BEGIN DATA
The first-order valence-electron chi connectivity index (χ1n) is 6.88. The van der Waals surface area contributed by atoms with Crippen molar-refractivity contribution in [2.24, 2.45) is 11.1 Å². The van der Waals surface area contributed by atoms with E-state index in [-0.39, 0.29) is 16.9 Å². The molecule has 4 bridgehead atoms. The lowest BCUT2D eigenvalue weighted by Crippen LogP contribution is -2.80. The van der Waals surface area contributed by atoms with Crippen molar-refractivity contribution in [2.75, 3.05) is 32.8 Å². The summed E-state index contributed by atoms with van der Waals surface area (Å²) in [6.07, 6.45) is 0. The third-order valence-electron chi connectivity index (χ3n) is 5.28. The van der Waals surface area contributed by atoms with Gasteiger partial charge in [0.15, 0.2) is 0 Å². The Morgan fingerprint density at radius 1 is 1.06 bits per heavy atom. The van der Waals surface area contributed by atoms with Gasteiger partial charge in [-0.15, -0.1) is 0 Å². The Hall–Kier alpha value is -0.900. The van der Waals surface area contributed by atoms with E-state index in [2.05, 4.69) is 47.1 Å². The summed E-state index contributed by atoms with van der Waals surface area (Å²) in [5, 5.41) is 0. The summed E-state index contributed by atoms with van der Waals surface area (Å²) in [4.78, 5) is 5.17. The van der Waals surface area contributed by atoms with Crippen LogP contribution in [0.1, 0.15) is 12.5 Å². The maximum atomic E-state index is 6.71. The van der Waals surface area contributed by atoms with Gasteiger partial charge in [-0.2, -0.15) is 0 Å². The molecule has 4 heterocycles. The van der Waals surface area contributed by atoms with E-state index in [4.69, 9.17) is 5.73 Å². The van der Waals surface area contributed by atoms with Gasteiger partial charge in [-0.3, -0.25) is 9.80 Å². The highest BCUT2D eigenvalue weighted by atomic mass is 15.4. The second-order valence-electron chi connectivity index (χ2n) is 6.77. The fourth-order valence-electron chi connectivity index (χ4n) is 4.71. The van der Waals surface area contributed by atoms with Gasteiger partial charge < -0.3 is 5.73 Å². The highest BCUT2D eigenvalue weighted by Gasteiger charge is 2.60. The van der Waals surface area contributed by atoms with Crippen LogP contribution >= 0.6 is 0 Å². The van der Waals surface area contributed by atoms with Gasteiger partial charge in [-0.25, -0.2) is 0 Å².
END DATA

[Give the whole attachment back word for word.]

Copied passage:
The first-order valence-electron chi connectivity index (χ1n) is 6.88. The van der Waals surface area contributed by atoms with Crippen molar-refractivity contribution in [2.24, 2.45) is 11.1 Å². The van der Waals surface area contributed by atoms with E-state index in [-0.39, 0.29) is 16.9 Å². The molecule has 4 bridgehead atoms. The lowest BCUT2D eigenvalue weighted by Crippen LogP contribution is -2.80. The van der Waals surface area contributed by atoms with Crippen molar-refractivity contribution in [2.75, 3.05) is 32.8 Å². The summed E-state index contributed by atoms with van der Waals surface area (Å²) in [6.07, 6.45) is 0. The third-order valence-electron chi connectivity index (χ3n) is 5.28. The van der Waals surface area contributed by atoms with Gasteiger partial charge in [0.15, 0.2) is 0 Å². The Morgan fingerprint density at radius 1 is 1.06 bits per heavy atom. The van der Waals surface area contributed by atoms with Gasteiger partial charge in [-0.15, -0.1) is 0 Å². The Hall–Kier alpha value is -0.900. The van der Waals surface area contributed by atoms with E-state index in [2.05, 4.69) is 47.1 Å². The summed E-state index contributed by atoms with van der Waals surface area (Å²) in [5, 5.41) is 0. The summed E-state index contributed by atoms with van der Waals surface area (Å²) in [4.78, 5) is 5.17. The van der Waals surface area contributed by atoms with Crippen LogP contribution in [0.1, 0.15) is 12.5 Å². The maximum atomic E-state index is 6.71. The van der Waals surface area contributed by atoms with Gasteiger partial charge in [-0.2, -0.15) is 0 Å². The molecule has 4 heterocycles. The van der Waals surface area contributed by atoms with E-state index in [4.69, 9.17) is 5.73 Å². The van der Waals surface area contributed by atoms with Gasteiger partial charge in [-0.3, -0.25) is 9.80 Å². The highest BCUT2D eigenvalue weighted by atomic mass is 15.4. The second-order valence-electron chi connectivity index (χ2n) is 6.77. The fourth-order valence-electron chi connectivity index (χ4n) is 4.71. The van der Waals surface area contributed by atoms with Gasteiger partial charge < -0.3 is 5.73 Å². The highest BCUT2D eigenvalue weighted by Gasteiger charge is 2.60. The van der Waals surface area contributed by atoms with Crippen LogP contribution >= 0.6 is 0 Å². The van der Waals surface area contributed by atoms with Gasteiger partial charge in [-0.25, -0.2) is 0 Å².